ANOVA: What It Means
In a Six Sigma DMAIC project it is often necessary to compare data for different groups or conditions to determine if any differences exist. In the Analyze phase, we seek to validate root causes by verifying whether manipulating an input variable affects process performance or another outcome measure such as customer satisfaction. During the improve phase, we seek to confirm that implementing process improvements actually results in a change in one or more process metrics. Other projects that involve data measurement may also require a means of comparing group data.
To compare group data when the input variable is discrete and the output variable is continuous, use the ANOVA test. This test actually compares the variance within each group to the variance among all the groups to determine whether any differences among the groups exist. In other words, it determines whether differences among samples in different groups exist solely because of random variation affecting all groups or whether something specific about a condition itself creates a difference.
The ANOVA is based on calculation of the F-statistic, which is the result when you divide the variance between groups by the variance within groups. If there are no differences among groups, those two values are equal, resulting in an F value of 1. If F is significantly different from 1, as determined by consulting an F table, you would conclude that the null hypothesis does not hold and that there is at least one group that differs from at least one other group.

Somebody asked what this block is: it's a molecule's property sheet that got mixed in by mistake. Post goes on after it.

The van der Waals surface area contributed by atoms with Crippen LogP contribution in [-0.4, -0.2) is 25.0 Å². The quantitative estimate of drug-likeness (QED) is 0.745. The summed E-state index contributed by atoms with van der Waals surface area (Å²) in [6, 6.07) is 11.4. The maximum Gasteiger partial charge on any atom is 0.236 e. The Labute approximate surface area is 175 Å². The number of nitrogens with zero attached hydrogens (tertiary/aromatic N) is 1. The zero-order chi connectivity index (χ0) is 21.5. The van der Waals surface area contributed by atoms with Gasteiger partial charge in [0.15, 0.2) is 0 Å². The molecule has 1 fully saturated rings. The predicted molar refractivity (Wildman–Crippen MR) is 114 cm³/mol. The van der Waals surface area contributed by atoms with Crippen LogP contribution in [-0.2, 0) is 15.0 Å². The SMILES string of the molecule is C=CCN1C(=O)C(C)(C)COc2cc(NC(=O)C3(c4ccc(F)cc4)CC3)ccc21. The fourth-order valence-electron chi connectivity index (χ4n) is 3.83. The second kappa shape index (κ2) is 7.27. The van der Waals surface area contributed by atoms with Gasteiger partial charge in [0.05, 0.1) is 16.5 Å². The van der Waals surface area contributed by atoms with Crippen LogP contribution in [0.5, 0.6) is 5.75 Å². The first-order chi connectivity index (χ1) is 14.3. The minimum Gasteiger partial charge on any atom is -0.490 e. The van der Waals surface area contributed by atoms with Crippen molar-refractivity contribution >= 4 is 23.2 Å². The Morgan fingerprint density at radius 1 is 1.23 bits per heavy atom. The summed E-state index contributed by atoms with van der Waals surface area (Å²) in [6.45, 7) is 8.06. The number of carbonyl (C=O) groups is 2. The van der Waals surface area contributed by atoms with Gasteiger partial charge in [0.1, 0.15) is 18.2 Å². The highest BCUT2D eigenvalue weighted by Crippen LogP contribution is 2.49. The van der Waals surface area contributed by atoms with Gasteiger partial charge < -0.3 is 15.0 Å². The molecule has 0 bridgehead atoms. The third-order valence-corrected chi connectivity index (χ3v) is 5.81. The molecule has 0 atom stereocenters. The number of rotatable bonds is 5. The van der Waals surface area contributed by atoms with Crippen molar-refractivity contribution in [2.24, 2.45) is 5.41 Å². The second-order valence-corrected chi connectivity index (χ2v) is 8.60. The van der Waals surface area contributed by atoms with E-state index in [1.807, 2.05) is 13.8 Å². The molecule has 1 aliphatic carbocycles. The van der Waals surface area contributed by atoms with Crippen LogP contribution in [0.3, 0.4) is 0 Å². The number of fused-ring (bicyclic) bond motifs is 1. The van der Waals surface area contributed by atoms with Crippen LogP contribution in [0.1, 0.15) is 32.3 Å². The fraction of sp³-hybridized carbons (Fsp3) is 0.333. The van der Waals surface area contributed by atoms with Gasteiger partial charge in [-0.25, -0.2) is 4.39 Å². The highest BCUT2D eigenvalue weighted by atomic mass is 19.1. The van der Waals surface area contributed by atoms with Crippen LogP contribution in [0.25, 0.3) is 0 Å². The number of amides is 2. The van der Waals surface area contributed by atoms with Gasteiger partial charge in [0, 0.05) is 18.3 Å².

Interpreting Analysis of Variance
While ANOVA can confirm that there is a difference among groups, it does not tell you which groups are significantly different from which other groups. You will need to examine a chart of the data and possibly conduct additional testing to confirm which groups differ. A statistical program such as Minitab usually provides a full analysis when you run an ANOVA that includes a table of means and standard deviations for each group plus a chart showing means and confidence intervals. If ANOVA shows that there is a difference among groups, you can start by identifying the two groups that differ most. They generally have non-overlapping confidence intervals.
The ANOVA carries with it several assumptions:
- The variances of the groups are equal. This is known as homoscedasticity. Your statistics software may conduct a test for equal variance, such as Bartlett’s test or Levene’s test, as part of the ANOVA, or you may need to run this analysis yourself.
- The sample data is representative of the population overall. This holds true for all statistical testing.
- The data in each group are distributed normally. Run a test of normality to confirm this.
- For process data as in a Six Sigma project, the process is stable, meaning only common cause variation is present and there are no trends.
If these assumptions do not hold for your data, you run the risk of making incorrect conclusions about differences among groups.
Note that a different test, the Analysis of Means (ANOM), allows you to determine whether any groups differ from the overall average of the groups. Depending on your analysis needs you may choose to conduct the ANOM instead of or in addition to the ANOVA.